I was camping in Acadia National Park when I got the news. As we pulled onto the highway, I regained cell service for the first time in two days and my phone buzzed with incoming emails.
I had promised myself a week away from email, but scrolled through them quickly just to make sure there was nothing urgent from a client. One caught my eye: sent from the co-instructor of my coaching program at New Ventures West with the name of our other instructor in the subject line. “Oh no, I hope she hasn’t left!” I thought as I tapped the screen.
The reality was far, far worse. I was sure I was reading it wrong, my eyes beginning to glaze over as I took in the news.
Christy Svanemyr was dead. I screamed for Fredrick to pull over and jumped out of the car as a wave of panic and disbelief took over my body.
On Thursday, September 5, 35-year-old Christy was sunbathing with her 11-month-old daughter Isa and Ponyo the family dog in Holly Park in the Bernal Heights neighborhood of San Francisco. They were lying on the grass under a small tree in an open field encircled by a paved road. A Parks & Recreation worker in a pickup truck left the road to cut across the field and ran over Christy, killing her almost immediately. Isa and Ponyo were unharmed. Despite onlookers’ attempts to stop the truck, the driver sped away and was apprehended later at his home; he insisted he had no idea he’d hit anything. Charges have yet to be filed.
The brutal way in which Christy died is a tragedy by all definitions. Leaving a baby behind is beyond words. The senselessness of it all is mind-boggling. It’s easy to feel rage towards the Parks worker, easy to blame, to want retribution.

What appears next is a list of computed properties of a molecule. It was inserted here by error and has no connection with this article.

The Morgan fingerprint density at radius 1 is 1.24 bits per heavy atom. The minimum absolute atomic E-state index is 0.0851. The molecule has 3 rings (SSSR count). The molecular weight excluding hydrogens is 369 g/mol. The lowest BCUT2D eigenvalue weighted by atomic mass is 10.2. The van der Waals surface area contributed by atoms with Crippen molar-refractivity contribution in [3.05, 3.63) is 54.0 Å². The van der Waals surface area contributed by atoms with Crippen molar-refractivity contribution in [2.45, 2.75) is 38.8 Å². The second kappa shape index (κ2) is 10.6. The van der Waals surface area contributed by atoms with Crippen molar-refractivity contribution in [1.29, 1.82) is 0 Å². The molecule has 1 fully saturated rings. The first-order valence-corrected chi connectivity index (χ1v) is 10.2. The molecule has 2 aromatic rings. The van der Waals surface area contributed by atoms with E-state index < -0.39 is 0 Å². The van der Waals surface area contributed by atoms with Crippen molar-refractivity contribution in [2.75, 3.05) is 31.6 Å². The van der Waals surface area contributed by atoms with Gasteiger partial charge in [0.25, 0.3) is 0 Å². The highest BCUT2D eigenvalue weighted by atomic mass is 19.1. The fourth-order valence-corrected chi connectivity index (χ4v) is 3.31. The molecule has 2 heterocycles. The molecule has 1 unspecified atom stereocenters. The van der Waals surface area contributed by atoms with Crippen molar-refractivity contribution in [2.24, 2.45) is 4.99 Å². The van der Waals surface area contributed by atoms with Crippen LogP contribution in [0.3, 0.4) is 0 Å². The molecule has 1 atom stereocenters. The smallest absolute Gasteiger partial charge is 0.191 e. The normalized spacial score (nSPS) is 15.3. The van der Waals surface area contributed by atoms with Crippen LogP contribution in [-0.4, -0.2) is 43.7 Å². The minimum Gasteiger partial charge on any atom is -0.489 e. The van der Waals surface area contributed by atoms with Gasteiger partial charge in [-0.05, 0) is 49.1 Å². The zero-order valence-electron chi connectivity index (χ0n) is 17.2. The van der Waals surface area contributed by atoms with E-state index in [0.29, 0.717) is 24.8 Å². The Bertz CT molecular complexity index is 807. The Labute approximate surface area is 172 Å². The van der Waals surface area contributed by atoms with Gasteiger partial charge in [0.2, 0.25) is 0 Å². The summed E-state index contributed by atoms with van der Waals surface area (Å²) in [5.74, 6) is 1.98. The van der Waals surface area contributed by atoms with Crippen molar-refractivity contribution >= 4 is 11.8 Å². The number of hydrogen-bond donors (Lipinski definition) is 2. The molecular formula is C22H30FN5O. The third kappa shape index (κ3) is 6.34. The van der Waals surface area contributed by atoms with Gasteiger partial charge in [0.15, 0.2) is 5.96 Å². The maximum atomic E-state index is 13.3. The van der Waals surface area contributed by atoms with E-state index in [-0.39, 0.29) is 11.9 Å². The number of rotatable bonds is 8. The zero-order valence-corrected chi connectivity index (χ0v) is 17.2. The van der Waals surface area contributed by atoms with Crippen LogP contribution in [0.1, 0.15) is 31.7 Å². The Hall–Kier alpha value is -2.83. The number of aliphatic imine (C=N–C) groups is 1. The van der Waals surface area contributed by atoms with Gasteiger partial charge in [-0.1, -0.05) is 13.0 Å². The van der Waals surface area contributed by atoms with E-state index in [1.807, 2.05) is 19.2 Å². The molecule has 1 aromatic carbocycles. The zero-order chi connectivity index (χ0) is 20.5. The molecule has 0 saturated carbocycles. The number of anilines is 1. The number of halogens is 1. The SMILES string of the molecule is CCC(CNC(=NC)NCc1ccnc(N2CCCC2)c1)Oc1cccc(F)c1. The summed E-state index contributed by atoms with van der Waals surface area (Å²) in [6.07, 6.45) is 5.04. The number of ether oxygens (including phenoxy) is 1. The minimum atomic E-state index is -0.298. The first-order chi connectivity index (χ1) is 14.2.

But Christy wouldn’t have wanted it that way. She would have urged for compassion.
In the last month, my mind has been flooded with all the things Christy taught me in the short time I knew her. She’s with me when I meditate. I dream she’s talking to me at night. She was close to my age in calendar years, but she had the wisdom of a thousand lifetimes.
An ordained Zen monk, Christy embodied what it means to lead a life in service to others. She led by example, a shining light to the thousands of lives she touched as a coach and coaching instructor in a decade of work at New Ventures West. She was boisterous, she was funny, she was patient and kind. She could see right through people and enable them to see their own greatness, providing guidance in how to overcome the old narratives getting in the way. Christy was the coach — the person — I someday hope to become.
New Ventures West believes that in order to be a great coach, one must first have the experience of being coached. The entire first quarter of the yearlong program is devoted to our own personal development, identifying the ways we want to improve our lives, overcome self-imposed obstacles, and better integrate our head, heart and body. Each student gets coached by our fantastic instructors throughout the year.
One week before she passed, Christy and I had our first coaching session. It was an hourlong phone call to check in on my progress with my assigned practices and homework before our second quarterly session.